Caring for an Arborvitae Tree

A row of green arborvitae against a pink wall.

Arborvitaes are fast growing, easy-to-care for evergreen trees that make a lovely focal planting or, when used as a living hedge, noise barrier or windbreak. A well cared for arborvitae will provide many years of enjoyment.

Planting Arborvitae

The best time of year to cultivate an arborvitae is in the fall using two to three-foot nursery stock. Once planted, spread a thick layer of mulch over the area of planting to protect the roots, as this is the most vulnerable part of an arborvitae when first being grown. Water well.

TIP: Our expert gardening advisor Susan Patterson suggests, "Plant arborvitaes in a sunny location with good drainage."

Watering and Care

row of arborvitae trees

For the best care water young arborvitaes regularly until established. An established arborvitae does not need additional watering except in severe drought conditions. If you live in an area where rainfall is absent for more than two weeks at a time, plan on watering your arborvitae. The best method is with a soaker hose, giving the tree about one inch of water each week.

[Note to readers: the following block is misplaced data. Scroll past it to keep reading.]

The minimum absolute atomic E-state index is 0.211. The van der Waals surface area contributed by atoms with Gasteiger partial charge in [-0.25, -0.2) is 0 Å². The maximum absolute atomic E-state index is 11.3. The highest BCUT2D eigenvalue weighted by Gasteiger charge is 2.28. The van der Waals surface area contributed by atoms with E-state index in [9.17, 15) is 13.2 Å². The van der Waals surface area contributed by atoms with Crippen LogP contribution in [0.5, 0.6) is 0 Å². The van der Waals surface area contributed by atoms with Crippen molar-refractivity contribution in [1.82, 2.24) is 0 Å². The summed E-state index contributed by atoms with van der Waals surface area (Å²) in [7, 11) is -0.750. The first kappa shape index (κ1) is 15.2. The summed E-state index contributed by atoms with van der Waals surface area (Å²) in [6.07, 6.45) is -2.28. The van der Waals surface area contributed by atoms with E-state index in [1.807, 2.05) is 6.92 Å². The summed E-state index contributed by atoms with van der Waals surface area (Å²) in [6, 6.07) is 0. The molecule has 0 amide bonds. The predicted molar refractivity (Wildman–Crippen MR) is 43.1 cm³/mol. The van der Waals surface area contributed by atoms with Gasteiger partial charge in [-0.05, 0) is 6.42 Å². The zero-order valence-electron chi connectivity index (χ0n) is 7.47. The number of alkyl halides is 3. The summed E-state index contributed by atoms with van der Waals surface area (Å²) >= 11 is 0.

Arborvitae trees benefit from the annual use of fertilizer spikes. The slow release fertilizer in these spikes take a while to dissolve and deliver nutrients over a long period of time. Use fertilizer spikes in early spring through early fall.

TIP: Susan recommends, "Provide plenty of organic matter or mulch around the arborvitae but do not allow the material to touch the tree trunk."


row of arborvitae trees behind white fence

Prune your arborvitae in the coldest winter months, usually late January or early February. Pruning is only necessary if the arborvitae has outgrown its planted area, otherwise, they do not need pruning. Prune by pinching the tips of each branch off to the desired distance for your planted area. If you want a more tailored appearance with your arborvitae, you can shear the plant all at once.

Winter Care

If you live in a climate where the ground freezes, it is a good idea to protect your young arborvitae with a barrier, such as wood chips, burlap, or garden fleece.


Arborvitaes are loved by small rodents, birds and deer. Depending on your interests you may wish to protect your arborvitae from one or more of these animals. Arborvitaes are also prone to attack by bagworms. Simply remove the sacks by hand.